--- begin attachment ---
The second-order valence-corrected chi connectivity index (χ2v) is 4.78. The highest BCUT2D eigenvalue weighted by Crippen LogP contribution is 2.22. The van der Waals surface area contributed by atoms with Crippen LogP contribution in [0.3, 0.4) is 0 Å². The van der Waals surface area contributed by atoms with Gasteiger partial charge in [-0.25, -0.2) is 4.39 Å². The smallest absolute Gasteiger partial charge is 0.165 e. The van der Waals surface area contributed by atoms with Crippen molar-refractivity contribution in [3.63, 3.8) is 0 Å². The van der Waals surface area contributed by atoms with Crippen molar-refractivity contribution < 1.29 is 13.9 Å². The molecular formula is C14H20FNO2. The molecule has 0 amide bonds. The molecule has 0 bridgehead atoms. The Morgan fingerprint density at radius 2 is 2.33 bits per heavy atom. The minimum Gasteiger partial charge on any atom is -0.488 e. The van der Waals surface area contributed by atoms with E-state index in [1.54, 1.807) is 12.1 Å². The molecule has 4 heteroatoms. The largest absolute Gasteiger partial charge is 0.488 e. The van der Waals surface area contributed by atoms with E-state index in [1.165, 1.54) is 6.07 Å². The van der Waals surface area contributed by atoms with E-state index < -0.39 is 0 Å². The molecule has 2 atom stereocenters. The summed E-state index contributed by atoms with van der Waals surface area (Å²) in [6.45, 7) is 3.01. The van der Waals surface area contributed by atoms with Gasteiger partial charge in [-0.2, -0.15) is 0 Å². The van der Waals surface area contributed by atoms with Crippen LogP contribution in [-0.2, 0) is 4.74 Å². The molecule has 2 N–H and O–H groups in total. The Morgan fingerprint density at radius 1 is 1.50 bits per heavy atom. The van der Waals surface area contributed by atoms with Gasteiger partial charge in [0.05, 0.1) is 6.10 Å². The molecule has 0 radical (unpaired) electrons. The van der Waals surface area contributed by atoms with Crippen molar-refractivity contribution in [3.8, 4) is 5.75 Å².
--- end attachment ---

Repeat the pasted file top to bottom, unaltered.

The second-order valence-corrected chi connectivity index (χ2v) is 4.78. The highest BCUT2D eigenvalue weighted by Crippen LogP contribution is 2.22. The van der Waals surface area contributed by atoms with Crippen LogP contribution in [0.3, 0.4) is 0 Å². The van der Waals surface area contributed by atoms with Gasteiger partial charge in [-0.25, -0.2) is 4.39 Å². The smallest absolute Gasteiger partial charge is 0.165 e. The van der Waals surface area contributed by atoms with Crippen molar-refractivity contribution in [3.63, 3.8) is 0 Å². The van der Waals surface area contributed by atoms with Crippen molar-refractivity contribution < 1.29 is 13.9 Å². The molecular formula is C14H20FNO2. The molecule has 0 amide bonds. The molecule has 0 bridgehead atoms. The Morgan fingerprint density at radius 2 is 2.33 bits per heavy atom. The minimum Gasteiger partial charge on any atom is -0.488 e. The van der Waals surface area contributed by atoms with E-state index in [1.54, 1.807) is 12.1 Å². The molecule has 4 heteroatoms. The largest absolute Gasteiger partial charge is 0.488 e. The van der Waals surface area contributed by atoms with E-state index in [1.165, 1.54) is 6.07 Å². The van der Waals surface area contributed by atoms with E-state index < -0.39 is 0 Å². The molecule has 2 atom stereocenters. The summed E-state index contributed by atoms with van der Waals surface area (Å²) in [6.45, 7) is 3.01. The van der Waals surface area contributed by atoms with Gasteiger partial charge in [-0.2, -0.15) is 0 Å². The van der Waals surface area contributed by atoms with Crippen LogP contribution in [-0.2, 0) is 4.74 Å². The molecule has 2 N–H and O–H groups in total. The Morgan fingerprint density at radius 1 is 1.50 bits per heavy atom. The van der Waals surface area contributed by atoms with Gasteiger partial charge in [0.05, 0.1) is 6.10 Å². The molecule has 0 radical (unpaired) electrons. The van der Waals surface area contributed by atoms with Crippen molar-refractivity contribution in [3.8, 4) is 5.75 Å².